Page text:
"Critical mass driver subsystems have been developed to technology readiness level 6 by SSI at Princeton University under contract NASA and private funding...A concept that has received relatively little attention in the literature is the employment of a mass driver to apply a steady acceleration to the asteroid which, given sufficient time, will develop lateral movements that can convert a strike on earth into a miss. The major advantage of this approach is that all the energy comes from the sun and all the reaction mass is obtained from the mass of the asteroid itself. The only mass that needs to be transported to the asteroid is that of the solar collectors, power supplies and acceleration coils which convert electrical energy to kinetic energy."

Link: Asteroid Deflection at SSI

Link: Asteroid Mitigation at SSI

Confirmation of Threat: 2004 VD17 Gets a Torino Rating of 2 (1 in 1,850 chance of hitting the Earth)

Object 2004 VD17 was given a Torino scale rating of 2, apparently only the second time in risk monitoring history this has happened. Thus currently only two objects have a Torino scale rating above 0: the well known 99942 Apophis (2004 MN4) and now 2004 VD17. However, whereas Apophis has close approaches within the next few decades, 2004 VD17 projections reveal close approaches in 2096, 2102, and 2104. 2004 VD17 has a 1 in 1,850 chance of hitting the Earth whereas Apophis has a 1 in 5,880 chance of Earth impact.

Here are some estimated parameters for 2004 VD17 from the most recent observations by JPL on Feb. 23, 2006:

Diameter: 0.580 km
Mass: 2.7e+11 kg
Torino Scale (maximum): 2
Palermo Scale (maximum): -0.40
Palermo Scale (cumulative): -0.40
Impact Probability (cumulative): 5.4e-04
Number of Potential Impacts: 4

Torino Scale 2 Definition: "A discovery, which may become routine with expanded searches, of an object making a somewhat close but not highly unusual pass near the Earth. While meriting attention by astronomers, there is no cause for public attention or public concern as an actual collision is very unlikely. New telescopic observations very likely will lead to re-assignment to Level 0."

- More detail from

Notes: 2004 VD17 was discovered by LINEAR on 7 Nov. 2004 and was announced the next day. It was posted with impact solutions at JPL and NEODyS on 9 Nov. when further observations became available. JPL elevated 2004 VD17 to Torino Scale 1 (a routine alert that an object "merits special monitoring") on 22 Nov., and NEODyS put it at TS-1 on the 23rd.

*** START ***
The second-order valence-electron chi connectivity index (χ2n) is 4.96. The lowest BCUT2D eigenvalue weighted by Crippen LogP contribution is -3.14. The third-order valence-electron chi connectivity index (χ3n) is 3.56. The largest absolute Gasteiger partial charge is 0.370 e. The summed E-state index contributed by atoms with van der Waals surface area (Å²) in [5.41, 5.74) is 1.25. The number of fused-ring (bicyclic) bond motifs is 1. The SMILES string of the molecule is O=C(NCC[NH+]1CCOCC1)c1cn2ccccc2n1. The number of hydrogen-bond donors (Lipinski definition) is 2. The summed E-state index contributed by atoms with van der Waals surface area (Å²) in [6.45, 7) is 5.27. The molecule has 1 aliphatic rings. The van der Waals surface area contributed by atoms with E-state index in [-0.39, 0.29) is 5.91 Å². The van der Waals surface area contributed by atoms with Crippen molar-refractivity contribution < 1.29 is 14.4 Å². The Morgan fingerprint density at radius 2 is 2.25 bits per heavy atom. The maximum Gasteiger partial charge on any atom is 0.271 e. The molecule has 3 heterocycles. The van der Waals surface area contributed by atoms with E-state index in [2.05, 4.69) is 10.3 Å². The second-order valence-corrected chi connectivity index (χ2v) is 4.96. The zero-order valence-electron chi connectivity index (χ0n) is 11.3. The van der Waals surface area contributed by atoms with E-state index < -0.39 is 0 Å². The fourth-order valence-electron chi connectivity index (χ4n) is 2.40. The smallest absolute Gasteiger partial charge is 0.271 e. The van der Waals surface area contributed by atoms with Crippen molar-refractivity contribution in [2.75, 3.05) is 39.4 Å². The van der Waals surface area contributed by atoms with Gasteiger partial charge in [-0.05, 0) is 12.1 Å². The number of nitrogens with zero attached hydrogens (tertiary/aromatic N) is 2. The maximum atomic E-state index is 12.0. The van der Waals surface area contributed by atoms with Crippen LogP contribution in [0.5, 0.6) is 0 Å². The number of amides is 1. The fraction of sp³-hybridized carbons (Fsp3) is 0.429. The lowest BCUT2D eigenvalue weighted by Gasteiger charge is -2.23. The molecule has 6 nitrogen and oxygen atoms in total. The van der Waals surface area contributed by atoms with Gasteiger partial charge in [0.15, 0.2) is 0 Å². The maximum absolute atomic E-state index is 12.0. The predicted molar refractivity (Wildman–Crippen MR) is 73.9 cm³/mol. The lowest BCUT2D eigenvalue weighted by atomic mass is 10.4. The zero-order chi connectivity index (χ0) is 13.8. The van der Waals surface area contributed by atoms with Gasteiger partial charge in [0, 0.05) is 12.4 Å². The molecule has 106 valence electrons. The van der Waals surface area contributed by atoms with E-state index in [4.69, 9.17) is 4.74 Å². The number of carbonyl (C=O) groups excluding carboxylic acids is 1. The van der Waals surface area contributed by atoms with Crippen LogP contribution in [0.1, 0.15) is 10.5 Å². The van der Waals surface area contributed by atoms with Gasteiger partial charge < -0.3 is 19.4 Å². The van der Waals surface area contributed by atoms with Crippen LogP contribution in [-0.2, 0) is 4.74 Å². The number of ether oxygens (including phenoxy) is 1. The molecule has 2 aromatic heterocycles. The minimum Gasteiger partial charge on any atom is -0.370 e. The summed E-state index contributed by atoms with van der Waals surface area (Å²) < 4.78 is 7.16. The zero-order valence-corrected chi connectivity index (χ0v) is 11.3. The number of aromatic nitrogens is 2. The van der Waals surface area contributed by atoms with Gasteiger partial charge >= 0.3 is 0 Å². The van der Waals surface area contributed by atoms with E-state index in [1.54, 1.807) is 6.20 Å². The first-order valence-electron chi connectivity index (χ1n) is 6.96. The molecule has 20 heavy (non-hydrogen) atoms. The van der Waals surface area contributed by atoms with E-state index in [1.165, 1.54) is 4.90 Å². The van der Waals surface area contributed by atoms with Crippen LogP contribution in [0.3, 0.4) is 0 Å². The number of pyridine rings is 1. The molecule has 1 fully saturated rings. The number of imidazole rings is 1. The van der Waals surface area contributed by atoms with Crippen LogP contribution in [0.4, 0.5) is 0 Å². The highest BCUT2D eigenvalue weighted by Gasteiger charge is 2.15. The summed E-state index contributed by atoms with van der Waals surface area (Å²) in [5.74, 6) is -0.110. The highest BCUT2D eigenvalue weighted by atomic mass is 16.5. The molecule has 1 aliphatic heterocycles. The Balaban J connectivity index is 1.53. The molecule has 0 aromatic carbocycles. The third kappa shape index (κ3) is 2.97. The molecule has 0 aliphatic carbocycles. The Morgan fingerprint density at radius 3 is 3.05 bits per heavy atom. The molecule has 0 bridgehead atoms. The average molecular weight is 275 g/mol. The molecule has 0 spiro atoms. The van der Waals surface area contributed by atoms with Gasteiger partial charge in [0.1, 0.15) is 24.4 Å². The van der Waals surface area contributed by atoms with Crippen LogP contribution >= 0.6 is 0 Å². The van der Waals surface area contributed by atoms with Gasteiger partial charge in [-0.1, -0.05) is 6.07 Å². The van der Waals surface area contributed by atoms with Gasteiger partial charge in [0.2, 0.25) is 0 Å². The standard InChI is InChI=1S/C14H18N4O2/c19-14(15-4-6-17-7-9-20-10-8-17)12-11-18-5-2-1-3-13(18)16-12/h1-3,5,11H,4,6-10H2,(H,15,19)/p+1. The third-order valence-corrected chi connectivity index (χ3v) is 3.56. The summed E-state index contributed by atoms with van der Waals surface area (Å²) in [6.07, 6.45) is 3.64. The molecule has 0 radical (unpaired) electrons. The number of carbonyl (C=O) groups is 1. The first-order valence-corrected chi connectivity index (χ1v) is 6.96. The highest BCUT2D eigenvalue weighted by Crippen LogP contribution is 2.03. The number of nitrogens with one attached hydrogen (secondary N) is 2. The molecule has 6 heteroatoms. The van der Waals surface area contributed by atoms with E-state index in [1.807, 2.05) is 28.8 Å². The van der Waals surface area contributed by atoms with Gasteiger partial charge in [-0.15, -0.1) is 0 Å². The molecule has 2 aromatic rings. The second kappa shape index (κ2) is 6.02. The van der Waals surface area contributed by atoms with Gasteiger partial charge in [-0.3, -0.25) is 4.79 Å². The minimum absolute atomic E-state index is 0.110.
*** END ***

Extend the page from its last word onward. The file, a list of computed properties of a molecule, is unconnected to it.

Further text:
2004 VD17 had been noted to go out of view on 5 Feb. 2005 and wasn't observed after 28 Jan. until David Tholen's team picked it up from Mauna Kea on March 4th, which was published 13 days later.

On 15 Nov. 2005 it was reported that Tholen's team had recovered 2004 VD17 on the 4th, 11th, and 13th of that month using the University of Hawaii 2.2m telescope on Mauna Kea. This more than tripled the object's observation arc, from 117 to 371 days.

2004 VD17 brightened into view in early Feb. 2006 and was picked up with the Spacewatch 1.8m telescope on 6 Feb. It remains in view until around June 22nd, then comes back again in late July for the rest of the year. NEODyS notes "Very accurate observations necessary in March."

On 6 Feb. 2006, for only the second time in risk monitoring history, 2004 VD17 was raised to a Torino Scale rating of 2 (for "a somewhat close but not highly unusual pass near the Earth ... an actual collision is very unlikely"). JPL raised it to TS-2 after the next observation became available on Feb. 23rd.

Link Wikipedia Entry on 2004 WD17

Link: hohmanntransfer website

Link: 2004 VD17 Earth Impact Risk Summary from JPL

Link: Recently Observed Objects Risk Scale from JPL

26 February 2006

Image of Gravitational Tractor Concept by Dan Durda

Astronomy Picture of the Day: Gravitational Tractor
November 10, 2006

"How would you change the course of an Earth-threatening asteroid? One idea - a massive spacecraft that uses gravity as a towline - is illustrated in this dramatic artist's view of a gravitational tractor in action. In the hypothetical scenario worked out by Edward Lu and Stanley Love at NASA's Johnson Space Center, a 20 ton nuclear-electric spacecraft tows a 200 meter diameter asteroid by simply hovering near the asteroid. The spacecraft's ion drive thrusters are canted away from the surface. The steady thrust would gradually and predictably alter the course of the tug and asteroid, coupled by their mutual gravitational attraction. While it sounds like the stuff of science fiction, ion drives do power existing spacecraft and a gravitational tractor would work regardless of the asteroid's structure or surface properties."

Link: Astronomy Picture of the Day